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a turing-compliant robot
05 February 2015 @ 08:18 pm
So last night I started playing this game called Papers, Please.

The labor lottery has assigned you to a checkpoint near East Grestin, where you'll be checking passports and allowing/denying people entry to your glorious country of Arstotzka.

By day you scan passports, tickets, and IDs, trying to keep track of regulations of ever-increasing complexity, as well as all the various papers that begin to flood your desk: bribes, solicitations to strip clubs, Big Brother-esque ticker warnings printed at your every misstep, and oh, the occasional bomb that comes your way. At night you take home your meager salary and try to decide if you should pay for heat or food today, or medicine for your son. (Boy's gotten sick like five times already this game. Kid, if you want the heat on, why don't you go out and stamp some passports yourself! Glory to Arstotzka!)

It's like a game that's as stressful as your normal job!Collapse )
a turing-compliant robot
26 August 2014 @ 02:42 am
I've been having some trouble lately. I have a tendency to get deeply, obsessively involved in things, which works out fine if it's an inanimate thing; an activity, a show. When it's a person, though, that's a real difficulty, relying on a living and changing thing, demanding more than they can or should provide.

To take a step back, calm myself down some, I decided to revisit my roots: I went to the local public library and got myself a big stack of books. There's nothing more reliable, I seemed to recall, than a sheaf of pages, bound together.

I haven't been an avid reader since high school, probably. I've read some books here and there, sure, but I haven't devoted myself to a story like this in a long time. Saturday afternoon, I lay back in my recliner by the open window, slowly ate a lime popsicle, and cracked open my first novel.

The book was Never Let Me Go by Kazuo Ishiguro, and having forgotten the power of these things, I was caught off guard by how beautiful and how melancholy it was. On the surface, it reads like a coming-of-age novel, some woman reminiscing about her privileged childhood at boarding school, a dash of romance, but there's enough quiet horror and dystopia to it to keep the back of your mind squirming in unease. From the very beginning, it's clear that the narrator inhabits a very different world from ours, takes for granted that the reader knows why all her friends and former classmates are now "donors" recovering at hospitals, why she's driving from place to place taking care of them, preparing for the day when she'll become a donor too. As the narrator meanderingly describes the aching process of growing up that we've all been through, coming to terms with her future and her role in the world and her mortality, the reader is kept engrossed by steadily dropped hints about what this world is, what is happening, just what.

Though I picked the book up because it was in the speculative fiction section, what really blew me away was how real it was. Not only were the characters intimately familiar (I had a friend exactly like Ruth growing up, bossy and brilliant and every bit as vulnerable as the rest of us), and the narrator's memories so vivid, so intricately interwoven they could only seem to be true, I had forgotten how deeply a novel could feel. Somehow, reading a book like this, you can feel at once all the times you've regretted this, or longed for that, a big sucker punch of loss and deep regret, of passed opportunities and wasting already limited time, of the fear of being alone. I finished it this evening, closed my eyes, and couldn't sleep at all.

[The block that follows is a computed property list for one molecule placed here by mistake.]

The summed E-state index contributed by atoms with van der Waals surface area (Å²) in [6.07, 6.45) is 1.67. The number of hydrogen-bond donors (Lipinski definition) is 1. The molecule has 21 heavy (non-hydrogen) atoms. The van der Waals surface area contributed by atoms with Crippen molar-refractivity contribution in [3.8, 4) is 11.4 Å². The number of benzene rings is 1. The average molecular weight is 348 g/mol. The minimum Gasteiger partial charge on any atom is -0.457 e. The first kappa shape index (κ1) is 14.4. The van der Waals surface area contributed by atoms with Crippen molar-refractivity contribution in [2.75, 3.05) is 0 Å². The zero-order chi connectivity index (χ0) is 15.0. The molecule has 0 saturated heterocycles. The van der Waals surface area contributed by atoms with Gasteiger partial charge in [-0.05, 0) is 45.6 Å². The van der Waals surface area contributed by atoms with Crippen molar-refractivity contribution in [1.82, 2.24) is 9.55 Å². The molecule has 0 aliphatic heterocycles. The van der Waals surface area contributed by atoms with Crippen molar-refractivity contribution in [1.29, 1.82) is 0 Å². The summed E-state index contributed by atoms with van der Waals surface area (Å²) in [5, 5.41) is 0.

Here's a minor spoiler: throughout the book, there's this imagery of "a place where all lost things go". It starts with a joke when they're children at school, how if you lose something it's not really gone, it just ends up there, and when you're grown up and can drive you can go find it again. By the end of the book, when she's standing there imagining this place that's slowly gathering everything she's ever lost, you realize that she's beyond the comfort of these stories, that when you lose things they're really just irrecoverably gone.
a turing-compliant robot
05 March 2014 @ 10:34 pm
So today was the second session of the new capoeira class I picked up on whim. The first class on Monday was awesome and all, but two days later I was still feeling its effects, and it was very tempting to just give it up as a good effort. (There was also the, you know, embarrassing lack of athletic ability to contend with, but we'll say being sore was the main reason.) Just as as I was resigning myself to my lack of willpower, my phone beeped: it was Google Now telling me that I had to leave shortly to get to the class on time.

Google Now is this app that's available on Android (Jelly Bean and higher) that replaces Google Search. In fact it basically is search, except it aims to give you the information without your having to ask for it. So like, weather in the morning, traffic when you're about to head home from work, boarding passes at the airport... supposedly. This was the first time it had done something spooky and smart for me, and by reading my calendar it even knew where the class was and when I had to leave to get there in time.

Well. If my phone was telling me to go, I surely had to listen.

Capoeira is as fun as I am entirely unsuited for it. As the story goes, it's a type of dance-martial art developed by slaves to practice their moves under the guise of dancing. Two people "play" at a time, everyone else standing around them in a circle, clapping to the music. The players face off, keeping careful watch on each other as they perform cartwheeling kicks, walking handstands, whole-body flips that look more like breakdancing than fighting. They move to the beat, to each other, keeping ever mindful of the limits of the circle, careful not to let one of their wild spin-kicks hit the spectators. Whenever anyone wants, they can make eye contact with one of the players and hop right in. It's so lively and powerful and it's awesome to watch but it would be even more awesome to be a part of it.